Since the water temp gauge operates on electrical current, and the readings seem to vary based on differing influences of inertia, why not investigate how changes in the inertia of associated masses could be influencing the electrical connections involved?

Check that the sender's spade terminal is clean, verify that the clip arms on the mating shoe terminal hold it tight, follow the wire and make sure it has enough slack to not be affected when the motor tilts during turns, check related plug connectors, grounds, etc.
 

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its not coolant anything. the sender wont react that quickly to being in or out of the coolant. Inertia or electrics are my first choice. ciao jc

"the sender wont react that quickly to being in or out of the coolant."


you are categorically wrong about this.
 

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When I make a hard right turn, the temperature can spike up to 220. On a hard left turn, the temperature dips slightly below the normal reading.
I've seen this a number of times on various L4 Alfas. The root cause was the connection at the temp sending unit. Some were repaired by squeezing the female spade for a tighter connection while others required a light re-staking of the rivet that holds the male spade to the sender (I've seen some male spades so loose they could be spun in a circle!).
Also ensure that the sparkplug wires are well clear of the sender.
 

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On my S3, the temperature guage normally reads between 175 and 185 depending on the season. When I make a hard right turn, the temperature can spike up to 220. On a hard left turn, the temperature dips slightly below the normal reading.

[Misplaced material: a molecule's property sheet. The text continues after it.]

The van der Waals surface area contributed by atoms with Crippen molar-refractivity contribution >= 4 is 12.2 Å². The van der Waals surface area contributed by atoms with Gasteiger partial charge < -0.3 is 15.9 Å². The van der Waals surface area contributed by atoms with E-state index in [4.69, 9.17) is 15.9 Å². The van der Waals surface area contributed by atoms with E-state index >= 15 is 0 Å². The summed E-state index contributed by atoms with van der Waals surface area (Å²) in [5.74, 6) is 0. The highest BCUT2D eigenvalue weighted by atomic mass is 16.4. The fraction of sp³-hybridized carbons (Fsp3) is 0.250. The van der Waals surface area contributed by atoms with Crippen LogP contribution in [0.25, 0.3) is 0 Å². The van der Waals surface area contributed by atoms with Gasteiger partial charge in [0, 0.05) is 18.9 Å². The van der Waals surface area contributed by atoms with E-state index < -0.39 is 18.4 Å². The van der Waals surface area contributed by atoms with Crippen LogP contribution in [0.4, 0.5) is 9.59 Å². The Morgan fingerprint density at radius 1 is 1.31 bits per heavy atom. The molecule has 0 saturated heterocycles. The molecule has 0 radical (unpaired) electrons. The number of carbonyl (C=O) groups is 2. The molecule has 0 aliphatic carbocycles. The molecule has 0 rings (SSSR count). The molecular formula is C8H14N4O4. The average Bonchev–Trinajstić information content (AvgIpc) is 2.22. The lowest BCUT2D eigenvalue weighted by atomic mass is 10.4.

Are these fluctuations normal? I'm imagining either a bad temperature sensors or an air pocket in the cooling system that allows the coolant to slosh around.
As long as your coolant levels are OK I really cant see a problem - its an Alfa and Alfa's have their foibles - on the S2 it is difficult to airlock the system - don't know about the S3
 

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I've seen this a number of times on various L4 Alfas. The root cause was the connection at the temp sending unit. Some were repaired by squeezing the female spade for a tighter connection while others required a light re-staking of the rivet that holds the male spade to the sender (I've seen some male spades so loose they could be spun in a circle!).
Also ensure that the sparkplug wires are well clear of the sender.
this is the most sensible suggestion yet... but it begs a question... since the sensor is a resistance to ground device where zero resistance ( grounded ) is full scale and " open circuit " is "zero temp" then if he is seeing 220 sometimes and lower temps at others and it is a loose sensor wire then the higher temps would seem to be accurate as the connection thru the sensor to ground is occasionally good vs the lower temps which would indicate a loose or worse connection to ground... so... if you are right ( and probably are ) doesn't this imply that the guys car is actually running pretty hot ?